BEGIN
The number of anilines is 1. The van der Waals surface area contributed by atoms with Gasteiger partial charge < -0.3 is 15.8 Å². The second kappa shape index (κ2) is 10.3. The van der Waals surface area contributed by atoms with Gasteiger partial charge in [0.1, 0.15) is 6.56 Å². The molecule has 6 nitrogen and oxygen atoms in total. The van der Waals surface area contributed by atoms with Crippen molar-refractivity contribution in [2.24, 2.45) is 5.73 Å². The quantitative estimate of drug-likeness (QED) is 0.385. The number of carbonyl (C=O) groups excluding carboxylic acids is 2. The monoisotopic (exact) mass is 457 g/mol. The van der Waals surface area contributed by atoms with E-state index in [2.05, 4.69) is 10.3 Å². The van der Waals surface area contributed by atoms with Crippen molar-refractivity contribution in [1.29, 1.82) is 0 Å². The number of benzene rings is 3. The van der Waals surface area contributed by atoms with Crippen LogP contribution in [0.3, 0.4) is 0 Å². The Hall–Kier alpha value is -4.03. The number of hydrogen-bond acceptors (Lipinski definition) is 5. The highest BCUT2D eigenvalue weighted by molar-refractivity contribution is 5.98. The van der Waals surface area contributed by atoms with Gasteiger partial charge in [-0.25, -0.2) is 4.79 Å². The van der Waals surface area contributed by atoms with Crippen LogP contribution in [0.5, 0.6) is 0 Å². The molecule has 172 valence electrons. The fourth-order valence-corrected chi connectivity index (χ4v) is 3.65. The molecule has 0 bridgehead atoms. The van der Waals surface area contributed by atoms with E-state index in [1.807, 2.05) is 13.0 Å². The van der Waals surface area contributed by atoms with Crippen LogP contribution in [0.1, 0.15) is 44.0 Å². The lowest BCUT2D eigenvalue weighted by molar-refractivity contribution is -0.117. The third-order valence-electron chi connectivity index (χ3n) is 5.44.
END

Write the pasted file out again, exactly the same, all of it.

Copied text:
The number of anilines is 1. The van der Waals surface area contributed by atoms with Gasteiger partial charge < -0.3 is 15.8 Å². The second kappa shape index (κ2) is 10.3. The van der Waals surface area contributed by atoms with Gasteiger partial charge in [0.1, 0.15) is 6.56 Å². The molecule has 6 nitrogen and oxygen atoms in total. The van der Waals surface area contributed by atoms with Crippen molar-refractivity contribution in [2.24, 2.45) is 5.73 Å². The quantitative estimate of drug-likeness (QED) is 0.385. The number of carbonyl (C=O) groups excluding carboxylic acids is 2. The monoisotopic (exact) mass is 457 g/mol. The van der Waals surface area contributed by atoms with E-state index in [2.05, 4.69) is 10.3 Å². The van der Waals surface area contributed by atoms with Crippen molar-refractivity contribution in [1.29, 1.82) is 0 Å². The number of benzene rings is 3. The van der Waals surface area contributed by atoms with Crippen LogP contribution in [0.3, 0.4) is 0 Å². The Hall–Kier alpha value is -4.03. The number of hydrogen-bond acceptors (Lipinski definition) is 5. The highest BCUT2D eigenvalue weighted by molar-refractivity contribution is 5.98. The van der Waals surface area contributed by atoms with Gasteiger partial charge in [-0.25, -0.2) is 4.79 Å². The van der Waals surface area contributed by atoms with Crippen LogP contribution in [0.5, 0.6) is 0 Å². The molecule has 172 valence electrons. The fourth-order valence-corrected chi connectivity index (χ4v) is 3.65. The molecule has 0 bridgehead atoms. The van der Waals surface area contributed by atoms with E-state index in [1.807, 2.05) is 13.0 Å². The van der Waals surface area contributed by atoms with Crippen LogP contribution in [0.1, 0.15) is 44.0 Å². The lowest BCUT2D eigenvalue weighted by molar-refractivity contribution is -0.117. The third-order valence-electron chi connectivity index (χ3n) is 5.44.